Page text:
There are only 2 studies reported to analyze the pattern of colonization of gut microbiota in Indian infants [10,11]. Kabeerdoss et al. [10] used qPCR against targeted bacterial population (lactobacilli, bifidobacteria, Clostridia, Bacteroides-Prevotella) in pooled samples of 83 infants with different feeding regimes (breast feeding or formula feeding) highlighting the effect of mode of delivery on microbial succession for initial 6 months. Another study by Pandey et al. [11] reported the effect of mode of delivery on the infants gut microbiota, with only single sample collection i.e. on 7th day after birth. The authors reported the dominance of Acinetobacter sp., Bifidobacterium sp. and Staphylococcus sp. among vaginal delivered infant and Citrobacter sp., Escherichia coli and Clostridium difficile among caesarean section derived infants.
Therefore, there is an urgent need to understand the development of gut microbiota especially from the Indian geographical region with diverse dietary patterns to gain better understanding of colonization patterns of microbial groups in infant gut. Keeping these points in mind the present study aimed to use PCR-DGGE based sequence analysis to compare the diversity and dynamics of the lactic acid producing bacteria (LAB) and bifidobacteria during the initial stages of development of gut microbiome.

METHODS

1. Ethics Statement

All study procedures such as infant stool sample collection, storage and analysis were approved by Institutional Ethical and Biosafety Committee (IEC No. 22/2015). Informed consent was obtained from the parents of the infant in this study.

2. Subjects and Preparation of Samples

Fresh stool sample from 10 full-term, breast fed and vaginally delivered neonates were used in this work. A total of 4 samples were collected in sterile vials weekly from each infant per month resulting in total 40 samples per month. All the 40 samples collected per month were pooled before subjecting for DNA extraction. These samples were stored at –20°C and processed within 3 hours for DNA extraction (Supplementary Table 1).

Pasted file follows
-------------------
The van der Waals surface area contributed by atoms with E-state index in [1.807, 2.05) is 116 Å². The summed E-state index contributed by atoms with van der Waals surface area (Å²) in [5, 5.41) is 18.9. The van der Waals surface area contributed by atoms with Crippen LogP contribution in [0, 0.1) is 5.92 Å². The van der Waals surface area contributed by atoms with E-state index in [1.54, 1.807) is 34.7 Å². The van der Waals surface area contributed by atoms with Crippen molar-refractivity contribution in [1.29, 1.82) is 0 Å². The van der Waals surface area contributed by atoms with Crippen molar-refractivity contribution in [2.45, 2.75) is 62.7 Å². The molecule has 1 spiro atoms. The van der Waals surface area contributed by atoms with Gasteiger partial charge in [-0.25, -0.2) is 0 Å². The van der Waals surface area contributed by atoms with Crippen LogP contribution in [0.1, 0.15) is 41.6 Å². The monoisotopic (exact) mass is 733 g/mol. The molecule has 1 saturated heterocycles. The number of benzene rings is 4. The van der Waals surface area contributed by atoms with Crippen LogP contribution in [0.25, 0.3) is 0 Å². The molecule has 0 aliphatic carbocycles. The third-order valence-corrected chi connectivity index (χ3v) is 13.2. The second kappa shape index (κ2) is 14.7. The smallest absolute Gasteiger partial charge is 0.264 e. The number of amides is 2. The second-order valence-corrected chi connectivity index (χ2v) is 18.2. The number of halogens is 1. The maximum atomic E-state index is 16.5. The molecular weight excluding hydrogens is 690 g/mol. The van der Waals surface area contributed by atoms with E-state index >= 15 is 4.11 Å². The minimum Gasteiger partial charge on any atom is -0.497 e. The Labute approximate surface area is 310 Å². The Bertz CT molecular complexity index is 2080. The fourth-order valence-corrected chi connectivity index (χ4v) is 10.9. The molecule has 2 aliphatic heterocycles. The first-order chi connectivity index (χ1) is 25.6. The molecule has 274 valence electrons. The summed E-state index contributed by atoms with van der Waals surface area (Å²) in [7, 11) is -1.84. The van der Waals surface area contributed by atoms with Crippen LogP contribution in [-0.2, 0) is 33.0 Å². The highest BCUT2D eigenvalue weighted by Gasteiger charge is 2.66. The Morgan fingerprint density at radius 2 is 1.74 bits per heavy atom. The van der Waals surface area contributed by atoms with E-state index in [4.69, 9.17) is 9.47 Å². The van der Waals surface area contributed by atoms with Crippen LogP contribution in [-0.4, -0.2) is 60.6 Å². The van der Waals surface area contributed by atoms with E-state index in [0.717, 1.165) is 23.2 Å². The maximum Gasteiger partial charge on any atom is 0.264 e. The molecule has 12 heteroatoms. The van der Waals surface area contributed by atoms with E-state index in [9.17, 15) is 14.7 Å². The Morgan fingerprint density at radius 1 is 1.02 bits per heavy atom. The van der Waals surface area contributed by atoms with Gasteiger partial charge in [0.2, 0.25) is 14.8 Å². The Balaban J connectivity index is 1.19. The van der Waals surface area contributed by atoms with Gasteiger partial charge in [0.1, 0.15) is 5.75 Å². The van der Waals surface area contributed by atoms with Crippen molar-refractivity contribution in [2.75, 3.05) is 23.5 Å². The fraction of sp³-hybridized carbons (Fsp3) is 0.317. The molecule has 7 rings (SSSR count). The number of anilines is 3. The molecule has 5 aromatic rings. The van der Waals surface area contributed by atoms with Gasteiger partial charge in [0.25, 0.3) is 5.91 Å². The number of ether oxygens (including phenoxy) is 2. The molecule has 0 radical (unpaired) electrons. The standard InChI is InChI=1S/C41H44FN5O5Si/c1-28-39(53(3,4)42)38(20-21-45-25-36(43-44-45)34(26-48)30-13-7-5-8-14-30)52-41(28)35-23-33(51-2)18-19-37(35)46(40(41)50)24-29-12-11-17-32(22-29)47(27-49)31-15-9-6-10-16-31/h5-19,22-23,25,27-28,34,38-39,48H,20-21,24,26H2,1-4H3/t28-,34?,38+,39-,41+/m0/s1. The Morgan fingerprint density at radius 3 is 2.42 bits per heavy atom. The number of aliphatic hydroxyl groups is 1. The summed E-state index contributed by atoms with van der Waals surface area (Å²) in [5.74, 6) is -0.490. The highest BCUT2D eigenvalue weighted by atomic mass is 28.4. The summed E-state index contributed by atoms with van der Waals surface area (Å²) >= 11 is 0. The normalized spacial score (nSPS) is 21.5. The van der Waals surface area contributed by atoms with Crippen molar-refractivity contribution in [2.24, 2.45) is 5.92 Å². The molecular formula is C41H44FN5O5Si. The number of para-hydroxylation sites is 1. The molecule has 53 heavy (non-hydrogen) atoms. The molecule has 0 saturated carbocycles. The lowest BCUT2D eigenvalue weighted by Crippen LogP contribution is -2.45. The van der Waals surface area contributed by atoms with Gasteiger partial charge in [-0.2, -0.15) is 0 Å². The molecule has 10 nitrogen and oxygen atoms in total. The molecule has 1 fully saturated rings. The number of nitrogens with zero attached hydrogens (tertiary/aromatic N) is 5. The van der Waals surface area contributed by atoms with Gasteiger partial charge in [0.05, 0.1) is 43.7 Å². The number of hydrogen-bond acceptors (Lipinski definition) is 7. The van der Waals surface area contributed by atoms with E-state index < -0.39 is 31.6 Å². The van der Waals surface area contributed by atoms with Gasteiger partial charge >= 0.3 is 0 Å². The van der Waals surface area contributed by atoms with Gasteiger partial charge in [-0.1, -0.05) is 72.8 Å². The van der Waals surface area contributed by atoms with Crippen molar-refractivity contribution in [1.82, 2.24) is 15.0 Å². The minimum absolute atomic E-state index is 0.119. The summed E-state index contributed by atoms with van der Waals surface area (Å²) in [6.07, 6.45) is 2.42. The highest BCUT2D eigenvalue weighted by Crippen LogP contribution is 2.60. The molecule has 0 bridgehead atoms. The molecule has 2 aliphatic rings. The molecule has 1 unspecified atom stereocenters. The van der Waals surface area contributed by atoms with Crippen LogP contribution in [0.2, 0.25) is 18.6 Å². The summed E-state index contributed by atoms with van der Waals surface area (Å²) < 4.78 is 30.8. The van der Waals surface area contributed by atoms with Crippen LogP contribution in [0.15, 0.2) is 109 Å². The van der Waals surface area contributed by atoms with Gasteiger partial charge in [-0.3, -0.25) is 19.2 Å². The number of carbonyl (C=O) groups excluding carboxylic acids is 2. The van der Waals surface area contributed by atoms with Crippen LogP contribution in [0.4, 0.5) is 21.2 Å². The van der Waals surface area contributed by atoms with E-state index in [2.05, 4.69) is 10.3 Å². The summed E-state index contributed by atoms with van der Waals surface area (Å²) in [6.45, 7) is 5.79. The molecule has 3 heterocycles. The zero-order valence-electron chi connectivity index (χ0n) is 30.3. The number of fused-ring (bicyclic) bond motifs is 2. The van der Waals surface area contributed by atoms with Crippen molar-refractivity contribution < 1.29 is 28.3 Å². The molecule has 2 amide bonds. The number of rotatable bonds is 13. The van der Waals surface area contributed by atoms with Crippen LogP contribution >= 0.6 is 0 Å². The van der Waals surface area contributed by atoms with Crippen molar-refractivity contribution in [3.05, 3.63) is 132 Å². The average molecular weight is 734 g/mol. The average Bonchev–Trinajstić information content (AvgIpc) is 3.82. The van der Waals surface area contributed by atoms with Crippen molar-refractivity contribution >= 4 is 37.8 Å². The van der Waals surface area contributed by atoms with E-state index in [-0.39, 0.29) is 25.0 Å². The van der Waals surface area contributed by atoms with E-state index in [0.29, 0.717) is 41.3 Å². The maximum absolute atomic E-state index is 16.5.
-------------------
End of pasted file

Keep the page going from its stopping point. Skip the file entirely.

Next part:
3. DNA Extraction and PCR

DNA was isolated from 500 mg (wet weight) of stool sample using standard methodology with slight modifications [11]. The total bacterial population as well as specific LAB and bifidobacterial group was amplified using specific primer sets with specific temperature–time programs (Table 1) [12-14]. Before amplification, the DNA was quantified and diluted upto concentration of 100 ng/μL. The 16S rRNA genes total bacterial population was amplified by PCR using the forward primer PRBA338f with GC clamp of 40 bp and the reverse primer P518r. To amplify the 16S rRNA genes of the LAB and bifidobacterial group, a nested PCR approach was used. In the first PCR amplification, group specific primer sets were used whereas in the 2nd PCR amplification, primers PRBA338fGC and P518r were used.

4. DGGE and Sequencing